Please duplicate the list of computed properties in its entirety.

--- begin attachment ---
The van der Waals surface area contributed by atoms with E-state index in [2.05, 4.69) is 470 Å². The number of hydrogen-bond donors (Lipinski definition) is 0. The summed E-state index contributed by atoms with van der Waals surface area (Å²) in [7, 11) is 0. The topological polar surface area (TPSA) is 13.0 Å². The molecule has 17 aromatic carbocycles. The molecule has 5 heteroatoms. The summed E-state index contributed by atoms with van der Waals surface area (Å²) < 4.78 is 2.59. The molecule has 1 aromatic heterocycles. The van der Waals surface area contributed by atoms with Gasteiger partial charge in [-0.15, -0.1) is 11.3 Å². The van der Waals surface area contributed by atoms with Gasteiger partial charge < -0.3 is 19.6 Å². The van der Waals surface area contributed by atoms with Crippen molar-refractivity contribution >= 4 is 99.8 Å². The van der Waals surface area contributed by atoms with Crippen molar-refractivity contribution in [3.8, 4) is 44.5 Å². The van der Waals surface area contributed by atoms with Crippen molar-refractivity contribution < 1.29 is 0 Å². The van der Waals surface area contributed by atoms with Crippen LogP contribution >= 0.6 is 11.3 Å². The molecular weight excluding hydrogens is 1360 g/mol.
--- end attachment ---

The van der Waals surface area contributed by atoms with E-state index in [2.05, 4.69) is 470 Å². The number of hydrogen-bond donors (Lipinski definition) is 0. The summed E-state index contributed by atoms with van der Waals surface area (Å²) in [7, 11) is 0. The topological polar surface area (TPSA) is 13.0 Å². The molecule has 17 aromatic carbocycles. The molecule has 5 heteroatoms. The summed E-state index contributed by atoms with van der Waals surface area (Å²) < 4.78 is 2.59. The molecule has 1 aromatic heterocycles. The van der Waals surface area contributed by atoms with Gasteiger partial charge in [-0.15, -0.1) is 11.3 Å². The van der Waals surface area contributed by atoms with Gasteiger partial charge < -0.3 is 19.6 Å². The van der Waals surface area contributed by atoms with Crippen molar-refractivity contribution >= 4 is 99.8 Å². The van der Waals surface area contributed by atoms with Crippen molar-refractivity contribution in [3.8, 4) is 44.5 Å². The van der Waals surface area contributed by atoms with Crippen molar-refractivity contribution < 1.29 is 0 Å². The van der Waals surface area contributed by atoms with Crippen LogP contribution >= 0.6 is 11.3 Å². The molecular weight excluding hydrogens is 1360 g/mol.